Man who sold pistol to Texas synagogue hostage-taker suspect charged with violating federal gun laws

·3 min read
colleyville texas synagogue standoff
SWAT team members deploy near the Congregation Beth Israel Synagogue in Colleyville, Texas, some 25 miles (40 kilometers) west of Dallas, on January 15, 2022.Andy Jacobsohn/AFP via Getty Images
  • A man who sold the gun used by the suspect in the Texas synagogue hostage incident has been charged.

  • Prosecutors charged Henry "Michael" Williams with being a felon in possession of a firearm.

  • Officials said Williams sold a semiautomatic pistol to Malik Faisal Akram, who was killed in the standoff.

The man who sold the gun used by the suspect who held four people hostage earlier this month at a Texas synagogue was charged Wednesday with breaking federal gun laws.

In a criminal complaint, the US Department of Justice said that Henry "Michael" Williams was prohibited from possessing a firearm due to a prior felony conviction. Prosecutors charged Williams with being a felon in possession of a firearm.

According to prosecutors, he sold a semiautomatic Taurus G2C pistol to Malik Faisal Akram, a British national, who police say later entered the Congregation Beth Israel synagogue in Colleyville, Texas, and held four people hostage in an hours-long standoff.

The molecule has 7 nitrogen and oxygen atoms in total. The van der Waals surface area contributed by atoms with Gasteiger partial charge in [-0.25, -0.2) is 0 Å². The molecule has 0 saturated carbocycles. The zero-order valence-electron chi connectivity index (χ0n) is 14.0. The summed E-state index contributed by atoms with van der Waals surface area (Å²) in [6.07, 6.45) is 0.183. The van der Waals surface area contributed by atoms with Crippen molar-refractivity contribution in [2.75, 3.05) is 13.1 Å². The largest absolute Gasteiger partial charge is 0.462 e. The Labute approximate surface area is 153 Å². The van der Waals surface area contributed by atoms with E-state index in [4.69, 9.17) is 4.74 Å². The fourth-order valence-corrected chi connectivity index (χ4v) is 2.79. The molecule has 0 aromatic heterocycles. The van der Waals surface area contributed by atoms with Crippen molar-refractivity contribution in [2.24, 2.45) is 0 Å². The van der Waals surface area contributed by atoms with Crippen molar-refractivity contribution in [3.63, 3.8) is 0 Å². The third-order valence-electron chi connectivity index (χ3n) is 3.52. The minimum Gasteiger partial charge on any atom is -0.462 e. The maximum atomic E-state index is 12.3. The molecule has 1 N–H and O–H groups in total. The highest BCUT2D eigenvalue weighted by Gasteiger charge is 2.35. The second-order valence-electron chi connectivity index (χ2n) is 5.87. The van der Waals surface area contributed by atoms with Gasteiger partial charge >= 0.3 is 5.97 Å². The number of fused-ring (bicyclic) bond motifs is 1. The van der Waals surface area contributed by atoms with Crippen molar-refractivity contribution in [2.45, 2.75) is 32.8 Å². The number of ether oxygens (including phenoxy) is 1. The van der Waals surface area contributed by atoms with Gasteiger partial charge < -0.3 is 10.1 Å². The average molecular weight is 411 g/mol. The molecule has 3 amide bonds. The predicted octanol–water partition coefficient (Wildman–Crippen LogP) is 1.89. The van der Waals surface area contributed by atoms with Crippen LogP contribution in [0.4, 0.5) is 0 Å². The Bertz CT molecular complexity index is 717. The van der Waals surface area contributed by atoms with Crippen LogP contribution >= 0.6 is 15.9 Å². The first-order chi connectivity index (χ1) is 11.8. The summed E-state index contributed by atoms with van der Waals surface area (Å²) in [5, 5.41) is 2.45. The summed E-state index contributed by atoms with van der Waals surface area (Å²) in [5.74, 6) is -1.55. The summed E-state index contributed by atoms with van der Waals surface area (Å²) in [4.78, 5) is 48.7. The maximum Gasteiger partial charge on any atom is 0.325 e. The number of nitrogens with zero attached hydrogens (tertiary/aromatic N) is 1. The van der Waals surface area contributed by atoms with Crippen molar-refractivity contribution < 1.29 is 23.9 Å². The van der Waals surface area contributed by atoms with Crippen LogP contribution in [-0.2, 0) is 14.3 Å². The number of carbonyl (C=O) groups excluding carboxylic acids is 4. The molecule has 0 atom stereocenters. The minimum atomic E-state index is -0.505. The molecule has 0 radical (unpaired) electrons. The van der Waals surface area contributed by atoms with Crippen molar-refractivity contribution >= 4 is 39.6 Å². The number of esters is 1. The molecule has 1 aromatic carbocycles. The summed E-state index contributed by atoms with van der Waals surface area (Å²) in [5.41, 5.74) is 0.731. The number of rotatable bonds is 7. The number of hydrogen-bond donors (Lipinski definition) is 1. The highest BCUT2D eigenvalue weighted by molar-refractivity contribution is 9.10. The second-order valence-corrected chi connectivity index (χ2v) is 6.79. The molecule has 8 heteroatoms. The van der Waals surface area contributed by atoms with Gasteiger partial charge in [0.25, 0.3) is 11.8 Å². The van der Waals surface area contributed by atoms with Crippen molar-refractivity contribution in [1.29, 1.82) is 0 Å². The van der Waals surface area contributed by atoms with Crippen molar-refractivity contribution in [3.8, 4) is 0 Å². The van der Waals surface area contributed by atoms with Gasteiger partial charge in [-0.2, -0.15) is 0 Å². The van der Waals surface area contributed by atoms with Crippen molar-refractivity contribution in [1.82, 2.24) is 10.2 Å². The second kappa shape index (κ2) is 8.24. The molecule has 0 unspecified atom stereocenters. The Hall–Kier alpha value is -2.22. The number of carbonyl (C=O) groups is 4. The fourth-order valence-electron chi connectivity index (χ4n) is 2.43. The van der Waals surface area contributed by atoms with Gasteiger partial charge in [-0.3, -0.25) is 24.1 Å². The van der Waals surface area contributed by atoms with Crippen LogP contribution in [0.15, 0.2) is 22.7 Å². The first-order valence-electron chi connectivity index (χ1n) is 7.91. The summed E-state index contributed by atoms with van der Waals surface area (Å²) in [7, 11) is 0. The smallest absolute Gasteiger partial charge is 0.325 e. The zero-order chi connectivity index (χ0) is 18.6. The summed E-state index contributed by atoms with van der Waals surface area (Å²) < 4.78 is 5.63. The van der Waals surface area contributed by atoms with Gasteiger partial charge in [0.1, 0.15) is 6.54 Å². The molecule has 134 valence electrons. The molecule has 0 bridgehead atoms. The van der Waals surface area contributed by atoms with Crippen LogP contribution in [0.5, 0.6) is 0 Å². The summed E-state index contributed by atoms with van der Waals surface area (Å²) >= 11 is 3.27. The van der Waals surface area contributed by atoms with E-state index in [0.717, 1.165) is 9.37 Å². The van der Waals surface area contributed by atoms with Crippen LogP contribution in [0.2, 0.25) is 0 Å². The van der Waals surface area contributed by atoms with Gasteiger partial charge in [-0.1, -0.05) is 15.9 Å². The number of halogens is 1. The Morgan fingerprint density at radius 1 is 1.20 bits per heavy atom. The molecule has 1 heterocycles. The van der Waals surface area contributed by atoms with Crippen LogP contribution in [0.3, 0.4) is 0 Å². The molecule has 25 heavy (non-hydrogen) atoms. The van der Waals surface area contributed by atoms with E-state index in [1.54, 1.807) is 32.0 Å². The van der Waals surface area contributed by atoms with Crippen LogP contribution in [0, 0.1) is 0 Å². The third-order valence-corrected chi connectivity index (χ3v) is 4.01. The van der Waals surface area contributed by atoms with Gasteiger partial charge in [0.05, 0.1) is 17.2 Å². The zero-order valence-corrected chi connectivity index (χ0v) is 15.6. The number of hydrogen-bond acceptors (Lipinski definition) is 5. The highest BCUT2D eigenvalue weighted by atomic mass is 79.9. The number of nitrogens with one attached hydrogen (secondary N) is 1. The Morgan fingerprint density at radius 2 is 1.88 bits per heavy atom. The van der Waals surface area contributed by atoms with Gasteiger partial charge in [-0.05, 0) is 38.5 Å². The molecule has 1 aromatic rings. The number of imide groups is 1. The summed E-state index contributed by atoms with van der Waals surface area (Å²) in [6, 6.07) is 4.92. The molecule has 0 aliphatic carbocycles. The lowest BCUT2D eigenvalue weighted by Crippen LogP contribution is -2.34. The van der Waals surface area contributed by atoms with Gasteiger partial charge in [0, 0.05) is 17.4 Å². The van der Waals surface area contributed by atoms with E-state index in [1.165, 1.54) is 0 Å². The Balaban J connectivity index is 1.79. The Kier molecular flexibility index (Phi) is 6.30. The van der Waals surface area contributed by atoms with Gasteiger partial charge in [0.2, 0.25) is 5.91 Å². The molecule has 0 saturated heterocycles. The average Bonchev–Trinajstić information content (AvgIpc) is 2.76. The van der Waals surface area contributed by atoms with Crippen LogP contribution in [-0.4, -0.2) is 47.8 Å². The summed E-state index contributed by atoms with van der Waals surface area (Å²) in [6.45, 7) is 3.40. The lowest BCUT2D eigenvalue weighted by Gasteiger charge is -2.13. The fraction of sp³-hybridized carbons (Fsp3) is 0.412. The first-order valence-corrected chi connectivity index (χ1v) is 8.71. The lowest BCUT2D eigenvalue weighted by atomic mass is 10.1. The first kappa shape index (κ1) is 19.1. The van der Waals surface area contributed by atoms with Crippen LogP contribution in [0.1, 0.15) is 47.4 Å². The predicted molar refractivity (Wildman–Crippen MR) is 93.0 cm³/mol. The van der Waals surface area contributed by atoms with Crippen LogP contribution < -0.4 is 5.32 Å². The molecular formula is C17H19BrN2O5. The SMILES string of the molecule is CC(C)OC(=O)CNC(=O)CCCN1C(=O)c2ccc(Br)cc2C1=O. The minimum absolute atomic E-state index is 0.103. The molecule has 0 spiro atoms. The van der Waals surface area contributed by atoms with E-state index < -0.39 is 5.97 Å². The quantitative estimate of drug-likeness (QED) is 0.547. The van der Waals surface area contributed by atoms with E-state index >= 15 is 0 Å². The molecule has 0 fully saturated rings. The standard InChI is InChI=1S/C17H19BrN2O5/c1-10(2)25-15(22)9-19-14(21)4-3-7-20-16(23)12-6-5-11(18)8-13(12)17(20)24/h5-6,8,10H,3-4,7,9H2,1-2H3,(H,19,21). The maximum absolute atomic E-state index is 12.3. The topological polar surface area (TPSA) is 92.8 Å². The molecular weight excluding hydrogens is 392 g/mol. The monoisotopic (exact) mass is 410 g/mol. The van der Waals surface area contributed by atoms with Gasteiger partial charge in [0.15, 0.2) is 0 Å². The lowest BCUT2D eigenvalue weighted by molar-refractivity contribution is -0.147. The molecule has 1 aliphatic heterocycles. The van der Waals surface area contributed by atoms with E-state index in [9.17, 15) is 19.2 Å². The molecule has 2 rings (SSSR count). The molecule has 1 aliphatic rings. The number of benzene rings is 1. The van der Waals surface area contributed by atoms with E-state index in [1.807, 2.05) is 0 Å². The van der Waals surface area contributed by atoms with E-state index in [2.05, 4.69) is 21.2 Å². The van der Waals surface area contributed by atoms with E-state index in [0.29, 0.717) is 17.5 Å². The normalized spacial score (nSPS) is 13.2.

"As a convicted felon, Mr. Williams was prohibited from carrying, acquiring, or selling firearms," US Attorney Chad E. Meacham said in a statement. "Whether or not he knew of his buyer's nefarious intent is largely irrelevant — felons cannot have guns, period, and the Justice Department is committed to prosecuting those who do."

Williams had previously been convicted of aggravated assault with a deadly weapon and attempted possession of a controlled substance, according to the complaint.

Dallas FBI Special Agent in Charge Matthew DeSarno said in a press release that the Dallas FBI Field office and its partners worked around the clock since the hostage incident on January 15 to determine how Akram acquired the gun he used to take control of the synagogue.

Prosecutors tied Akram to Williams by analyzing Akram's cellphone records, which revealed he and Williams had spoken on the phone multiple times in the days leading up to the standoff. In a series of interviews, Williams told investigators that he remembered meeting a man with a British accent but could not remember the man's name.

Days later, after Williams was arrested on an outstanding state warrant, he saw a photo of Akram and confirmed he was the buyer of the gun. Williams told authorities the two completed the transaction at an intersection in South Dallas.

Williams made his first court appearance in Texas on Wednesday afternoon, and he is due back for a detention hearing on January 31.

Authorities said Akram entered the Congregation Beth Israel synagogue just before 11 a.m. on January 15 as the temple was live-streaming services via Zoom. He took four hostages and reportedly demanded the release of convicted terrorist Aafia Siddiqui.

Akram was killed and the four hostages were released uninjured after the hours-long standoff, authorities said.

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